) but not at positions`1`

,`10`

, or`11`

.`(a + b = 24 AND a<>11 AND a<>10 AND a<>1)`

: Checks if the current position is on the opposite diagonal (`a + b = 24`

) but not at positions`1`

,`10`

, or`11`

.`a = 12 OR b = 12`

: Checks if the current row or column is`12`

.`THEN MyString ← MyString & "❤️"`

: If any of the above conditions are true, appends a heart emoji to`MyString`

.`ELSE MyString ← MyString & "🟢"`

: Otherwise, appends a green circle emoji.`NEXT b`

: Ends the inner loop.`MyString ← MyString & "\\n"`

: Adds a newline character after completing each row.`NEXT a`

: Ends the outer loop.

**Output Statement:**`OUTPUT MyString`

: Displays the constructed string representing the grid.

**What It Does:**

- Constructs and outputs a 23x23 grid where:
- Cells on the main diagonal and the opposite diagonal (excluding specific positions) are marked with heart emojis.
- The entire 12th row and column are also marked with heart emojis.
- All other cells are marked with green circles.

- The result is a pattern of hearts and green circles forming specific shapes within the grid.

Part 2: Creating a 7x7 Grid with Diagonals

**Initial Output:**`OUTPUT "shapes","\\n","\\n"`

: Outputs the string`"shapes"`

followed by two newline characters.

**2D Array Declaration:**`DECLARE numbers : ARRAY[1:7, 1:7] OF STRING`

: Declares a two-dimensional array`numbers`

with rows and columns from`1`

to`7`

.

**Nested FOR Loops to Assign Emojis:**`FOR a <-- 1 TO 7`

: Outer loop for rows.`FOR b <-- 1 TO 7`

: Inner loop for columns.`IF a = b OR a + b = 8 THEN`

: Checks if the cell is on the main diagonal (`a = b`

) or the opposite diagonal (`a + b = 8`

).`numbers[a, b] <-- "❤️"`

: Assigns a heart emoji.`ELSE`

: Otherwise,`numbers[a, b] <-- "🟢"`

: Assigns a green circle emoji.`NEXT b`

: Ends the inner loop.`NEXT a`

: Ends the outer loop.

**FOR Loop to Output the 7x7 Grid:**`FOR n <-- 1 TO LENGTH(numbers)`

: Iterates through each row.`OUTPUT numbers[n, 1] & " " & numbers[n, 2] & " " & numbers[n, 3] & " " & numbers[n, 4] & " " & numbers[n, 5] & " " & numbers[n, 6] & " " & numbers[n, 7]`

: Concatenates and outputs all seven elements of the current row separated by spaces.`NEXT n`

: Moves to the next row.

**What It Does:**

- Creates and displays a 7x7 grid where:
- Cells on the main diagonal (
`a = b`

) and the opposite diagonal (`a + b = 8`

) are marked with heart emojis. - All other cells are marked with green circles.

**Example Output:**

This forms an 'X' shape with hearts on both diagonals.

Step 12: Files

Code:

Explanation:

**Variable Declaration:**`DECLARE file : STRING`

: Declares a string variable`file`

.

**FOR Loop:**`FOR n <-- 1 TO 6`

: Initiates a loop that runs six times with`n`

from`1`

to`6`

.

**File Operations Inside the Loop:**`file <-- n & "a" & ".txt"`

:- Concatenates the current value of
`n`

with`"a"`

and`".txt"`

to form a filename. For example, when`n = 1`

,`file`

becomes`"1a.txt"`

. `OPENFILE file FOR WRITE`

: Opens the file named`file`

in write mode. If the file doesn't exist, it is created.`WRITEFILE file, RANDOM() * 1000`

:- Generates a random floating-point number between
`0`

and`1`

with`RAND()`

. - Multiplies it by
`1,000`

to scale it up. - Writes this number to the file.
`CLOSEFILE file`

: Closes the file after writing.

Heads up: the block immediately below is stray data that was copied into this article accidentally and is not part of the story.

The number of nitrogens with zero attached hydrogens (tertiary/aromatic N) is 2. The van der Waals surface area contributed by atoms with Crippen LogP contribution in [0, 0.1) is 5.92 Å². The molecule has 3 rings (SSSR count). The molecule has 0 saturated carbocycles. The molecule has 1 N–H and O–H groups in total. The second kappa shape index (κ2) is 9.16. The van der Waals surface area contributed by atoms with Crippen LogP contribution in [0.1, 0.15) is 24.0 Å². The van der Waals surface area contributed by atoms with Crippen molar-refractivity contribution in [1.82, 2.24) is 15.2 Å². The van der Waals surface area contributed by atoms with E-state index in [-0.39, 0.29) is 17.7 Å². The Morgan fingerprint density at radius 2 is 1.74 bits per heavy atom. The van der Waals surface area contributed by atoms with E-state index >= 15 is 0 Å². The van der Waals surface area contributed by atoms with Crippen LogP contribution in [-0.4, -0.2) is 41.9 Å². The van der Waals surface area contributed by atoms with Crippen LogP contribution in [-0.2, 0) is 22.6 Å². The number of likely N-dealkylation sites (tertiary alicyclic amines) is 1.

**Loop Progression:**`NEXT n`

: Moves to the next iteration, incrementing`n`

by`1`

.

**What It Does:**

- Creates six text files named
`1a.txt`

,`2a.txt`

,`3a.txt`

,`4a.txt`

,`5a.txt`

, and`6a.txt`

.

- Each file is written with a random number between
`0`

and`1,000`

.

- Ensures that each file is properly closed after writing to prevent data corruption.

**Example Outcome:**

**File****1a.txt****:**Contains a random number like`345.67`

.

**File****2a.txt****:**Contains a random number like`123.45`

.

- ...

**File****6a.txt****:**Contains a random number like`987.65`

.

**Note:**

- The actual random numbers will vary each time the code is executed.

- This code demonstrates basic file I/O operations: creating, writing to, and closing files within a loop.

STEP 1-12 Summary

You've covered a wide range of programming concepts across these steps, including:

**Variables:**Declaration, initialization, and output.

**Loops:**`FOR`

loops with and without step values, and`WHILE`

loops.

**Procedures and Functions:**Creating reusable code blocks that perform specific tasks.

**Conditional Statements:**Using`IF`

,`ELSE`

, and logical operators to control program flow.

**Arrays:**Handling both one-dimensional and two-dimensional arrays.

**Nested Loops and Conditions:**Creating complex patterns and performing advanced computations.

**File Operations:**Automating file creation and data writing.

Each step builds upon fundamental programming principles, demonstrating how to structure and manipulate data, control program flow, and interact with external resources like files. Understanding these concepts is crucial for developing more complex and efficient programs.

If you have any specific questions or need further clarification on any of these steps, feel free to ask!

STEP 13 Symbols and Keywords

## Symbols and Keywords

STEP 14 Past Paper Questions 001

9618/23/M/J/23 Q4:

**A function MakeString () will:**

**take two parameters:**

**a count as an integer**

**a character**

**generate a string of length equal to the count, made up of the character**

**return the string generated, or return "ERROR" if the count is less than 1.**

**For example, the function call: MakeString ( 3, ‘Z’) will return the string " Z Z Z" Write pseudocode for function MakeString ( ) .**

Solution:

STEP 15 Past Paper Questions 002

Step 16 Constructor

Step 17 Inheritance & Polymorphism

STEP 18 Recursive

STEP 19 More Past paper Questions

Q1:

????

**作者:**现代数学启蒙**链接:**https://www.math1234567.com/article/Pseudocodesv**声明:**本文采用 CC BY-NC-SA 4.0 许可协议，转载请注明出处。